Posts Tagged ‘Business Card’

posted by on Prospecting & SOI

Ahhhh, music to a real estate agent’s ears… “Can I have one of your business cards?” Or even better, “Do you have time to work with me?”

Regular readers of my blog know that I vehemently advise against accosting people you meet with your elevator speech or pushing your business card at every poor sap who happens to say hello to you at a party.

I believe with all my heart that if YOU believe with all YOUR heart that you’re a great real estate agent and you love your job, that’s enough to drive business to your door. No, I don’t mean that you can sit on your sofa eating Twinkies and wait for deals to land in your lap; what I mean is that if you are confident in your abilities and enthusiastic about your career, that will be clear to the people you know and the people you meet… and they’ll want some o’that!

The trick to getting in the position to demonstrate your expertise and excitement is to subtly let people know you sell real estate for a living. If they’re interested, they’ll tell you. If they aren’t… no biggie. Just talk about something else (y’know, like a “real” person would who isn’t in prospecting mode).

Here’s an example from my world.

Yesterday, I’m getting my toenails polished at a cute little Korean shop here in town. The toenail-polisher-guy tells me how he has to re-take his cosmetology exam because he accidently let his license expire. I laugh sympathetically and say “Oh, I know what that’s like, my real estate license expired a few years ago and it was a real pain to get it re-activated!” (That’s not really true, but it seemed like a natural thing to say under the circumstances).

The woman sitting next to me immediately asks me if I sell real estate and I acknowledge that I do. We start talking about the real estate market, yada yada yada and the next thing I know she’s asking for my business card. bcard

Why did she ask? Because I sales-pitched her into it? Nope. I guess I just sounded as if I knew what I was talking about and I didn’t whine about the market. Maybe I even seemed like a pleasant person to do business with.

I can’t remember the last time I offered someone my business card, but I get asked for it all the time.  When you love what you do and you know you’re good at it… you’ll attract plenty of business your way… without ever asking for it. It’s a beautiful way to make a living!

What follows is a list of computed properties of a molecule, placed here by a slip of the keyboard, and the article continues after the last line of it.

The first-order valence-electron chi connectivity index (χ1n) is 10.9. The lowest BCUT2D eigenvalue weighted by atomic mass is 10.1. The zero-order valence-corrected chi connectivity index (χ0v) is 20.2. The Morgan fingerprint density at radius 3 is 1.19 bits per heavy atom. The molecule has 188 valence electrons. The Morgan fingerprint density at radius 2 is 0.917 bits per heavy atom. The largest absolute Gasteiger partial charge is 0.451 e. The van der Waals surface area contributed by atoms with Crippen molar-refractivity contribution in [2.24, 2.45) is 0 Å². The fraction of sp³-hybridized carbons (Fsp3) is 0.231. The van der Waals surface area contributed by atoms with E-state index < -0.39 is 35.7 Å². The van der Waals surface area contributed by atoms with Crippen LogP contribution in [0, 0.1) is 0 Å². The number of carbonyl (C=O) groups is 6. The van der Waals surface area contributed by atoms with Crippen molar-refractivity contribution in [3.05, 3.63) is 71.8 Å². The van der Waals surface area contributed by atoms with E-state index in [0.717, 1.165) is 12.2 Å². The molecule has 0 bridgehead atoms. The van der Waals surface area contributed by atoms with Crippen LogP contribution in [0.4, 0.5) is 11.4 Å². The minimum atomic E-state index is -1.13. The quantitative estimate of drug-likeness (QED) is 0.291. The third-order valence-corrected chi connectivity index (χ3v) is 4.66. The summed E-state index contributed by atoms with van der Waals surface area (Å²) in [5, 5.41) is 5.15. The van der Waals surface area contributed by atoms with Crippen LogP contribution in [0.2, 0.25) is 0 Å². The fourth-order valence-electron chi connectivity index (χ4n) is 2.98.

posted by on Random (Un)Common Sense


I just went through my mailing list of several thousand. Well, I didn’t go through all several thousand; just the names of the people who aren’t getting my emails because I’m being blocked by their email server.

Because I just kicked off my Prospecting with Soul Workshop, and it’s a paid program, I wanted to make sure that everyone who signed up is actually GETTING what they’re paying for, which includes daily emails from me.

Well. Guess what I found?

I discovered that one particular email server was blocking my emails far more than any other. Was it @aol? @hotmail? @yahoo?

Nope, although those were certainly well-represented.

By far, the most-blocked email server was… drum roll…

Hey, no disrespect to KW; I’m just passing on information. And it’s not news to me; when a subscriber tells me they aren’t getting my emails, it’s very often an email address.

Now, whether or not you hear from me (outside of a program you paid for) may not be of utmost importance to you – I doubt my emails are the highlight of your day.

But I have to wonder who else is being blocked from contacting you? Aren’t you?

And while we’re at it, there’s another category of “undeliverable” emails in my mailing program – email addresses that are “non-existent.” Hundreds of them. And again, most of them are brokerage-specific email addresses (,,, etc.). Yes, I know you hope you’ll stay at your current brokerage firm forever and ever, but what if you don’t? Do you really want your sphere of influence NOT to be able to contact you with an invitation to their next party… or, egads, if they want to hire or refer you?

Please add it to your to-do list to get your very own email address. Like, today. It’s very easy to do, but even if it’s beyond your technical capabilities, it’s well-worth it to pay someone to do it for you. Seriously, you could be losing commission checks this very moment. Or at the very least, not hearing from me anymore! ;-]